"HAH! I win, father. Now you have to take me with you to France the next time you go" A sixteen year old Lucien Blakeney said, his chest heaving as he looked down the blade of his saber to his father, who was pinned on the grassy lawn outside Blakeney manor.
"I let you win" Percy grumbled good-naturedly, motioning for Lucien to remove the sword from his neck. His son complied, holding out a hand for his father.
In the decade that had passed, Lucian had grown. He no longer resembled the sweet child of five that Percy tucked in all those years ago. After his sister left for France's dance school, the boy had closed off from his parents. Now, he was a handsome young man.
Percy frowned as his son walked away from their sparring session. Lucian had cried for a week straight when his beloved sister had skipped off for France. Now it seemed at every turn the boy was trying to find a way across the channel.
He remembered Marguerite coming to him one night, ashen faced. She urged him never to let Lucian go to France. Percy had followed her to Lucien's chamber, looking on in horror as Marguerite revealed the drawing she had accidentally found.
Looking at him smugly even from beyond the grave, Citizen Chauvelin's face glared up from the paper. An accurate likeness penned and signed by his own son meant one thing. Lucien Blakeney knew something he shouldn't. Unfortunately, when it came to acting and hiding things, Lucien was as good as, if not better than his father.
Percy ran a hand over his face. Things were headed for a storm, that much was for sure.
As he came in the door of the Blakeney mansion, Percy felt a smile creep onto his face in spite of himself. There in the foyer were his wife and son, Lucian swinging his mother around in a circle as if she weighed nothing. Lucian shook his blonde locks out of his eyes as he set his mother down, kissing her on each cheek.
It was remarkable that Lucien looked so much like himself and Marguerite, Percy thought as he watched the scene. Though not terribly handsome, Lucien's father had been different. Fortunately, the young man remained blissfully ignorant. Or so Percy hoped.
"Papa! Mama!" Came the cry from the foyer a week later. Percy and Marguerite rushed down the grand staircase.
"Mama!" Came Marie's cry again as she dropped her trunk and gracefully ran to her parents, embracing her mother. Marguerite was already crying.
"Papa" Marie said, disentangling herself from her mother and coming to kiss and hug her father. Percy's breath left him when he barely recognized the young woman hugging him.
When they pulled apart, Percy studied his daughter. Her likeness to Chauvalin was unmistakable. Her complexion had reversed; skin grown paler, hair darkened, and eyes lightened into a lethal shade of gold.
"Welcome home darling" Percy said affectionately. "Come, we'll find your brother" He let Marie fall back to take her mother's arm, instantly deep in conversation about whether her new dress was appropriate.
"But Mama!" Marie laughed, smoothing out the shorter skirt similar to her dancing dress. "It's the latest fashion, and I have to represent my trade!"
"Marie, your hair..." Marguerite fussed, pulling at Marie's loose curls. Percy laughed as they argued.
"Lucien?" He inquired at his son's study door. No answer, the boy must be in the fencing hall. That seemed to be where his boy spent most of his time.
"Forgive me, ladies. I must go find Lucien. Please retire to the sitting room while I search" He kissed his wife and daughter on the cheek, then took his leave, striding purposefully down the hall to the fencing hall.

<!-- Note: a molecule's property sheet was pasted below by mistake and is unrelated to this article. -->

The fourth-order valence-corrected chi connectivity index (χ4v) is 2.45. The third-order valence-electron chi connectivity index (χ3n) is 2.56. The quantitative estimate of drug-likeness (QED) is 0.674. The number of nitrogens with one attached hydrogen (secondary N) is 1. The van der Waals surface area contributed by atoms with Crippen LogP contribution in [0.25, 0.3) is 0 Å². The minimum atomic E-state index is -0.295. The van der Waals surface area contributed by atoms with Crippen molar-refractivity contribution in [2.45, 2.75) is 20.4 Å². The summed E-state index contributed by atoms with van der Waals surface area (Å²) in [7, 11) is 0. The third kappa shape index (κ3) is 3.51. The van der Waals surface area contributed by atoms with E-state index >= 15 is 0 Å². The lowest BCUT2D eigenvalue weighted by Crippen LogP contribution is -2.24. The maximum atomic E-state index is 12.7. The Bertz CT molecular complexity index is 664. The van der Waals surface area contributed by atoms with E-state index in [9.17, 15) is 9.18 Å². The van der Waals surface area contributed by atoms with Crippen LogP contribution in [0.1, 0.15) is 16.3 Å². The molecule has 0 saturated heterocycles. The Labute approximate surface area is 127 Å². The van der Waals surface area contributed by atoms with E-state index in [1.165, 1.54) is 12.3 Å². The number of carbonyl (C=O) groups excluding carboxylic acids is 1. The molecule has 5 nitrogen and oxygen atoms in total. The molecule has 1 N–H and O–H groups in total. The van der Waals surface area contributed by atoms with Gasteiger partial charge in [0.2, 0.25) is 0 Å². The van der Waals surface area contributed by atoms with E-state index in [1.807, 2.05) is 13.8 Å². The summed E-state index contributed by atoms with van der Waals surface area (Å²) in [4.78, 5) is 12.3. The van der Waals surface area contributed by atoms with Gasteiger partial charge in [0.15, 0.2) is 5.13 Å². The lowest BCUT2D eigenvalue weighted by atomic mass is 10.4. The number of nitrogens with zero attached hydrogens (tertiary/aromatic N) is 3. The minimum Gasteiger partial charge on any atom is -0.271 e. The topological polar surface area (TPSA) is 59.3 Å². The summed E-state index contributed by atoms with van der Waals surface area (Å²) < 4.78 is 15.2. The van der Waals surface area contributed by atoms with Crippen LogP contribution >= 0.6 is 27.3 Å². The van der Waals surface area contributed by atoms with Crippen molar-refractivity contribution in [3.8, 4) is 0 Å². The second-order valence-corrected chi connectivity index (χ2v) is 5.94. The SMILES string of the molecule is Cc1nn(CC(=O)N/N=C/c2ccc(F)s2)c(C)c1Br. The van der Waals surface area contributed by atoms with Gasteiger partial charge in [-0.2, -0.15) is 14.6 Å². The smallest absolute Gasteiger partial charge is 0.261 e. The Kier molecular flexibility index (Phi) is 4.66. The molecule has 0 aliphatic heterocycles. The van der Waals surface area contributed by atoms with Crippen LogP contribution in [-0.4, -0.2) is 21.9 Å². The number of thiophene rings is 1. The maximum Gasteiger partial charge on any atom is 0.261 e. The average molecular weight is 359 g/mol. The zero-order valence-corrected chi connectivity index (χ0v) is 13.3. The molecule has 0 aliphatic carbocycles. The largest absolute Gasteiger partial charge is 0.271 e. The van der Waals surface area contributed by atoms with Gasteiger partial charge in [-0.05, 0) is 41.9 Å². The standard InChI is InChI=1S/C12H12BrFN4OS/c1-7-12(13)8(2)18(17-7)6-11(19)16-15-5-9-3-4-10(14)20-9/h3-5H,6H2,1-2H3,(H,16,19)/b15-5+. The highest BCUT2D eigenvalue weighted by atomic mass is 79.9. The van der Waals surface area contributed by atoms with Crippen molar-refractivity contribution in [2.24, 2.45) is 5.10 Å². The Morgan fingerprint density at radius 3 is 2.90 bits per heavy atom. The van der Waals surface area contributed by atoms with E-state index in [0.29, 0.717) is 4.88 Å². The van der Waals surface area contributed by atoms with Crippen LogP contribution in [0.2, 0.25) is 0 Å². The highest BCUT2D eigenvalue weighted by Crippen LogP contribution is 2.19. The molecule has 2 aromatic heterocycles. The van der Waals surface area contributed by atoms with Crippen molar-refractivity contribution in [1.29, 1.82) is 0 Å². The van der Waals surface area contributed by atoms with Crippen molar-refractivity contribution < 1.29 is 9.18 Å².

Percy walked in the room just in time to duck as a foil went sailing into the door.
"You'll have to try harder than that!" He heard Lucien yel las he stopped to retrieve the weapon. "Behold, Pimpernel. I bring your ruin! Today you answer to Armand Chauvelin!"
The foil clattered to the floor as Percy stared open mouthed at his son. Lucien looked up at the noise, and for a moment, Percy saw Chauvelin himself. But no, that couldn't be possible. Chauvelin never had children. The vision faded, and Percy saw his cheerful son walking towards him.
"Sorry about that father" Lucien said, picking up the foil and returning it to a rack on the wall.
"Er- well, no harm done, Lucien" Percy replied, fidgeting nervously for a moment under his son's golden gaze. Suddenly, he remembered why he had come to the room in the first place.
"There's someone here to see you" Percy said, clearing his throat then turning to leave.
"Wait, father" Lucien said, still staring with those unnerving eyes so similar to his sister's.
"Come to the sitting room after you've cleaned up" Percy said without turning, afraid to see the look in his son's eyes.
Ten minutes later, Lucien swept into the sitting room, eyes instantly alighting on the girl perched next to Marguerite.
"Marie!" He cried.
"Lucien" Marie replied, running gracefully to her brother and hugging him tightly. Lucien ran his fingers through his sister's hair as they held close, a single tear slipping down his cheek to be lost in his sister's shoulder.
Marie was the one to break their embrace, and it was obvious Lucien could barely let go.
"Would you care to take a walk with me and tell of all your glorious adventures?" Lucien said smoothly, taking his sister's arm and gliding out the door before she could protest. Percy rose to stop them, then thought better of it.
"Percy?" Marguerite's voice was worried. For a moment, Percy warred with himself whether he should tell his wife what he had witnessed. He thought better of it, deciding to keep his illusions to himself.
"Nothing, dearest" Percy said, putting on his best smile and taking his wife's hands.